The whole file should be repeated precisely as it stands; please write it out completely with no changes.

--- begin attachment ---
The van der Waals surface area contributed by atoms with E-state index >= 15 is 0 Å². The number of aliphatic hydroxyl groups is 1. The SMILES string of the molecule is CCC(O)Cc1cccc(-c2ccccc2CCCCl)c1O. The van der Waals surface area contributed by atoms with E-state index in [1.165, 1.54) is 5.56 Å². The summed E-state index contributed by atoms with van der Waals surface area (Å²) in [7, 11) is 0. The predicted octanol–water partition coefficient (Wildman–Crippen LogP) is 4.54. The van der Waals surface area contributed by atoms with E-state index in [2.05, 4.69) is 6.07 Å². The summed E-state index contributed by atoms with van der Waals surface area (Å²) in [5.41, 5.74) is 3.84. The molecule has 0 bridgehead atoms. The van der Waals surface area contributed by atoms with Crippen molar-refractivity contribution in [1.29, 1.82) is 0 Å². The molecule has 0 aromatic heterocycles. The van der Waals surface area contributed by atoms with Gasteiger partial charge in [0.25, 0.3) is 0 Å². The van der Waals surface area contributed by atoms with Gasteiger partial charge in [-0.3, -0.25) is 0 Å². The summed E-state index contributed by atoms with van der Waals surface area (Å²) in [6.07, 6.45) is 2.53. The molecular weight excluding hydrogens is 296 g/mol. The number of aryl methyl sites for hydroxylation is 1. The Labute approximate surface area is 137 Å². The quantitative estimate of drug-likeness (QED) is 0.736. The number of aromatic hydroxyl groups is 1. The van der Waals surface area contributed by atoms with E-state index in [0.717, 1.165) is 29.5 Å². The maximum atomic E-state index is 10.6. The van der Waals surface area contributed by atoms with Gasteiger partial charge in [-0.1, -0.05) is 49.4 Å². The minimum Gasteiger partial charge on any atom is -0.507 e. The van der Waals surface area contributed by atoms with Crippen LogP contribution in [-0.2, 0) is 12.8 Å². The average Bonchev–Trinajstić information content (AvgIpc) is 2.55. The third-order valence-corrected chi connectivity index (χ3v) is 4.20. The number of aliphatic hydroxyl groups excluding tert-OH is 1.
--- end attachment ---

The van der Waals surface area contributed by atoms with E-state index >= 15 is 0 Å². The number of aliphatic hydroxyl groups is 1. The SMILES string of the molecule is CCC(O)Cc1cccc(-c2ccccc2CCCCl)c1O. The van der Waals surface area contributed by atoms with E-state index in [1.165, 1.54) is 5.56 Å². The summed E-state index contributed by atoms with van der Waals surface area (Å²) in [7, 11) is 0. The predicted octanol–water partition coefficient (Wildman–Crippen LogP) is 4.54. The van der Waals surface area contributed by atoms with E-state index in [2.05, 4.69) is 6.07 Å². The summed E-state index contributed by atoms with van der Waals surface area (Å²) in [5.41, 5.74) is 3.84. The molecule has 0 bridgehead atoms. The van der Waals surface area contributed by atoms with Crippen molar-refractivity contribution in [1.29, 1.82) is 0 Å². The molecule has 0 aromatic heterocycles. The van der Waals surface area contributed by atoms with Gasteiger partial charge in [0.25, 0.3) is 0 Å². The van der Waals surface area contributed by atoms with Gasteiger partial charge in [-0.3, -0.25) is 0 Å². The summed E-state index contributed by atoms with van der Waals surface area (Å²) in [6.07, 6.45) is 2.53. The molecular weight excluding hydrogens is 296 g/mol. The number of aryl methyl sites for hydroxylation is 1. The Labute approximate surface area is 137 Å². The quantitative estimate of drug-likeness (QED) is 0.736. The number of aromatic hydroxyl groups is 1. The van der Waals surface area contributed by atoms with E-state index in [0.717, 1.165) is 29.5 Å². The maximum atomic E-state index is 10.6. The van der Waals surface area contributed by atoms with Gasteiger partial charge in [-0.1, -0.05) is 49.4 Å². The minimum Gasteiger partial charge on any atom is -0.507 e. The van der Waals surface area contributed by atoms with Crippen LogP contribution in [-0.2, 0) is 12.8 Å². The average Bonchev–Trinajstić information content (AvgIpc) is 2.55. The third-order valence-corrected chi connectivity index (χ3v) is 4.20. The number of aliphatic hydroxyl groups excluding tert-OH is 1.